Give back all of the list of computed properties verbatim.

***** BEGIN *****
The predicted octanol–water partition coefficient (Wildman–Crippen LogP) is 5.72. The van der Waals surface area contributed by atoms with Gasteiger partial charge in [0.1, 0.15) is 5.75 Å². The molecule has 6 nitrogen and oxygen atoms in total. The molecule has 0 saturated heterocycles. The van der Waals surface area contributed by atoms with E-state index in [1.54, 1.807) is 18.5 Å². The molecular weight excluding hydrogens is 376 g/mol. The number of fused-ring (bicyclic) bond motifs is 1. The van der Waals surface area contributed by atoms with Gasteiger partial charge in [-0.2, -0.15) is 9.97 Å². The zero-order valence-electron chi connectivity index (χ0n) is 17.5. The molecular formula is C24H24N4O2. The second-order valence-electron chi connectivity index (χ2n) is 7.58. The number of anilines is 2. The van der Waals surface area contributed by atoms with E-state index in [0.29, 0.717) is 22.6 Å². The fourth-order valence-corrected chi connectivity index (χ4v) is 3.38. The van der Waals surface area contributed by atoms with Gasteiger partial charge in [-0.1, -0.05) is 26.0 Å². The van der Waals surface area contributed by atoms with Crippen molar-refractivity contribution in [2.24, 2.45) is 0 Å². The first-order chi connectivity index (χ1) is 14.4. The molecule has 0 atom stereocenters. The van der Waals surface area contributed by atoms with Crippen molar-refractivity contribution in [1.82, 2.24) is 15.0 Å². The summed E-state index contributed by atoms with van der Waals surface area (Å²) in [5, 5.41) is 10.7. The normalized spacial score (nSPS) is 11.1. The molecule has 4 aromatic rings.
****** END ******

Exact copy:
The predicted octanol–water partition coefficient (Wildman–Crippen LogP) is 5.72. The van der Waals surface area contributed by atoms with Gasteiger partial charge in [0.1, 0.15) is 5.75 Å². The molecule has 6 nitrogen and oxygen atoms in total. The molecule has 0 saturated heterocycles. The van der Waals surface area contributed by atoms with E-state index in [1.54, 1.807) is 18.5 Å². The molecular weight excluding hydrogens is 376 g/mol. The number of fused-ring (bicyclic) bond motifs is 1. The van der Waals surface area contributed by atoms with Gasteiger partial charge in [-0.2, -0.15) is 9.97 Å². The zero-order valence-electron chi connectivity index (χ0n) is 17.5. The molecular formula is C24H24N4O2. The second-order valence-electron chi connectivity index (χ2n) is 7.58. The number of anilines is 2. The van der Waals surface area contributed by atoms with E-state index in [0.29, 0.717) is 22.6 Å². The fourth-order valence-corrected chi connectivity index (χ4v) is 3.38. The van der Waals surface area contributed by atoms with Gasteiger partial charge in [-0.1, -0.05) is 26.0 Å². The van der Waals surface area contributed by atoms with Crippen molar-refractivity contribution in [2.24, 2.45) is 0 Å². The first-order chi connectivity index (χ1) is 14.4. The molecule has 0 atom stereocenters. The van der Waals surface area contributed by atoms with Crippen molar-refractivity contribution in [1.82, 2.24) is 15.0 Å². The summed E-state index contributed by atoms with van der Waals surface area (Å²) in [5, 5.41) is 10.7. The normalized spacial score (nSPS) is 11.1. The molecule has 4 aromatic rings.